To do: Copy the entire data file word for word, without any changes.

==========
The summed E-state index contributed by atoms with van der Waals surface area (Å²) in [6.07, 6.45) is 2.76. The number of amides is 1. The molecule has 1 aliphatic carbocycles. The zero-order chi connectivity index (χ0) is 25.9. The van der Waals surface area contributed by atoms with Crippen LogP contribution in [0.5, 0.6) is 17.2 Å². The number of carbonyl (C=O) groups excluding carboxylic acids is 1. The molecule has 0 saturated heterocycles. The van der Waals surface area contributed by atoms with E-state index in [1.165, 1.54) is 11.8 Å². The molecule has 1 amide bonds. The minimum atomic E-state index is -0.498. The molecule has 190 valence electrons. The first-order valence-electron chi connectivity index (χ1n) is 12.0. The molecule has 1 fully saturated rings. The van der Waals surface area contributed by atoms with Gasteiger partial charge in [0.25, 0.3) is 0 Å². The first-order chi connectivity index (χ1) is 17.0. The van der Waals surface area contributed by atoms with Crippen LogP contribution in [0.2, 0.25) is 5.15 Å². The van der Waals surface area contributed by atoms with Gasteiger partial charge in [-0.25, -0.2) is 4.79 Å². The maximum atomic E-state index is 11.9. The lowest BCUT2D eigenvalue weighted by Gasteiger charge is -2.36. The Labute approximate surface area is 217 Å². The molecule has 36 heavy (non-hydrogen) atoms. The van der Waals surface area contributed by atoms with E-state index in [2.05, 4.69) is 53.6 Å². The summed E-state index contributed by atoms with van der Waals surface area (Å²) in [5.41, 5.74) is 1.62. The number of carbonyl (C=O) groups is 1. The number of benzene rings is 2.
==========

The summed E-state index contributed by atoms with van der Waals surface area (Å²) in [6.07, 6.45) is 2.76. The number of amides is 1. The molecule has 1 aliphatic carbocycles. The zero-order chi connectivity index (χ0) is 25.9. The van der Waals surface area contributed by atoms with Crippen LogP contribution in [0.5, 0.6) is 17.2 Å². The number of carbonyl (C=O) groups excluding carboxylic acids is 1. The molecule has 0 saturated heterocycles. The van der Waals surface area contributed by atoms with E-state index in [1.165, 1.54) is 11.8 Å². The molecule has 1 amide bonds. The minimum atomic E-state index is -0.498. The molecule has 190 valence electrons. The first-order valence-electron chi connectivity index (χ1n) is 12.0. The molecule has 1 fully saturated rings. The van der Waals surface area contributed by atoms with Gasteiger partial charge in [0.25, 0.3) is 0 Å². The first-order chi connectivity index (χ1) is 17.0. The van der Waals surface area contributed by atoms with Crippen LogP contribution in [0.2, 0.25) is 5.15 Å². The van der Waals surface area contributed by atoms with Gasteiger partial charge in [-0.25, -0.2) is 4.79 Å². The maximum atomic E-state index is 11.9. The lowest BCUT2D eigenvalue weighted by Gasteiger charge is -2.36. The Labute approximate surface area is 217 Å². The molecule has 36 heavy (non-hydrogen) atoms. The van der Waals surface area contributed by atoms with E-state index in [2.05, 4.69) is 53.6 Å². The summed E-state index contributed by atoms with van der Waals surface area (Å²) in [5.41, 5.74) is 1.62. The number of carbonyl (C=O) groups is 1. The number of benzene rings is 2.